Amanda Knox And Extradition: More Likely Than You Might Think
In my post yesterday, I discussed the supposed double jeopardy issues raised by the legal proceedings against Amanda Knox in Italy and her re-conviction for the murder of British student Meredith Kercher last week. As I noted there, much of the analysis asserting that what happened to Knox would amount to double jeopardy under American law is based on two errors. First, there seems to be a misunderstanding of what actual double jeopardy is under American law. Additionally, people are making evaluations about the Italian justice system that don’t seem to take into account the fact that, like many European countries, Italy has a legal system that differs from our own in several important respects. To a large degree, those two errors are influencing much of the discussion I’ve seen regarding the one issue in this case that actually matters when it comes to American law in this case, the question of whether Knox might ultimately be extradited back to Italy if her final appeal fails to result in dismissal of the charges and Italy requests extradition.
While there’s been much commentary that, because of the alleged “unfair” nature of Knox’s conviction and the way the matter has been handled on appeal, the United States might actually oppose an extradition request by Italy, or that an American Court might turn down the request should, as expected, Knox’s lawyers challenge it if it is made. On the first point, it’s important to note that, based on what I’ve read, it seems to be quite rare for the United States, via either the State or Justice Departments, to refuse an extradition request that is otherwise proper under an applicable treaty unless there’s a clear exception under the terms of the treaty or we’re talking about a nation or a proceeding that clearly violated fundamental standards of justice.
As a preliminary point, it’s important to note that the United States has an Extradition Treaty with Italy. The current version, which I’ve embedded below, has been in place since it was ratified by the Senate back in the early 1980s. While the ultimate decision on the issue of whether or not Knox should be extradited will likely rest with the Federal Courts, most legal experts seem to agree that the odds of Knox being able to avoid return to Italy are low assuming that the Italians make the proper requests under the treaty:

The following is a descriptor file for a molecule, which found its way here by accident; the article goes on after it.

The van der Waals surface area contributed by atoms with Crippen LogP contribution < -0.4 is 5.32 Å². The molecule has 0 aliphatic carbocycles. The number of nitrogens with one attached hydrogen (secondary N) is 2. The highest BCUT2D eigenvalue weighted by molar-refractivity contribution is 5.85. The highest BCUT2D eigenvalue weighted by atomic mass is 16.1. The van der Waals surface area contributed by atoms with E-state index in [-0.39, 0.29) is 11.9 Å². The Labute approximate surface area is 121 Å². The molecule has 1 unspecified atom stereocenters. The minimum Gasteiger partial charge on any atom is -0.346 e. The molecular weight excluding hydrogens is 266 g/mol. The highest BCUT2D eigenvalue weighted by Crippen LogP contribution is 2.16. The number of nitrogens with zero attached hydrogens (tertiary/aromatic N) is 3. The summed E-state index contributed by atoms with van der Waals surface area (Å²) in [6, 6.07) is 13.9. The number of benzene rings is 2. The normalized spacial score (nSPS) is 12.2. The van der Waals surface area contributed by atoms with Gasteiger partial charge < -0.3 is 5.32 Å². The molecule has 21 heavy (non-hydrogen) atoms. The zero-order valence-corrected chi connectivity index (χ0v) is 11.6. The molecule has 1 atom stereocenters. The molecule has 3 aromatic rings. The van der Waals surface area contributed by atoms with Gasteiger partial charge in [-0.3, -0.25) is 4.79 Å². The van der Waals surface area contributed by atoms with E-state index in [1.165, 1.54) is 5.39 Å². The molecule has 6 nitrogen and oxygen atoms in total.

The Knox case is special because it raises the question of whether the U.S. government would send one of its own citizens to a foreign country to face a long prison term.
The answer: It’s been done before, though in less high-profile cases involving the governments of Canada, Mexico and other nations.
The U.S. has extradition treaties with more than 100 countries, including Italy, providing what would appear to be a strong legal foundation in favor of a request for Knox’s return to Italy.
“It’s absolutely not the case that an individual will not be extradited just because they are a U.S. citizen,” says Douglas McNabb, an international criminal defense attorney and an expert in international extradition law.
Mary Fan, a former federal prosecutor, suggested that any decision by the State Department on whether to return Knox to Italy is “a matter of both law and politics.” From a U.S. standpoint, the case at first seems to raise questions about double jeopardy — being tried twice for the same offense, something that’s barred by the U.S. Constitution. Knox was first convicted, then acquitted, then, on Thursday, the initial conviction was reinstated.
Some observers dismiss the double-jeopardy argument because Knox’s acquittal was not finalized by Italy’s highest court.
Questions also have been raised about whether the State Department might conduct a review of the evidence and ultimately decide it doesn’t support extradition. The treaty says the country requesting extradition shall provide a summary of the facts and evidence in the case that establish “a reasonable basis to believe that the person sought committed the offense.”
But Christopher Jenks, a former Army attorney who served as a State Department legal adviser and now teaches at Southern Methodist University’s law school, said that’s a low bar, and that there’s “no reason why Italy wouldn’t be able to put together a sufficient extradition request.”
He also noted that although any request would wind up before a U.S. federal judge, the court’s role would largely be to ensure the paperwork is in order and that basic requirements are met.
“She’s not going to be able to relitigate ‘did she do it’ in a federal court,” he said. “Your chances of anything coming of that are slim to none.”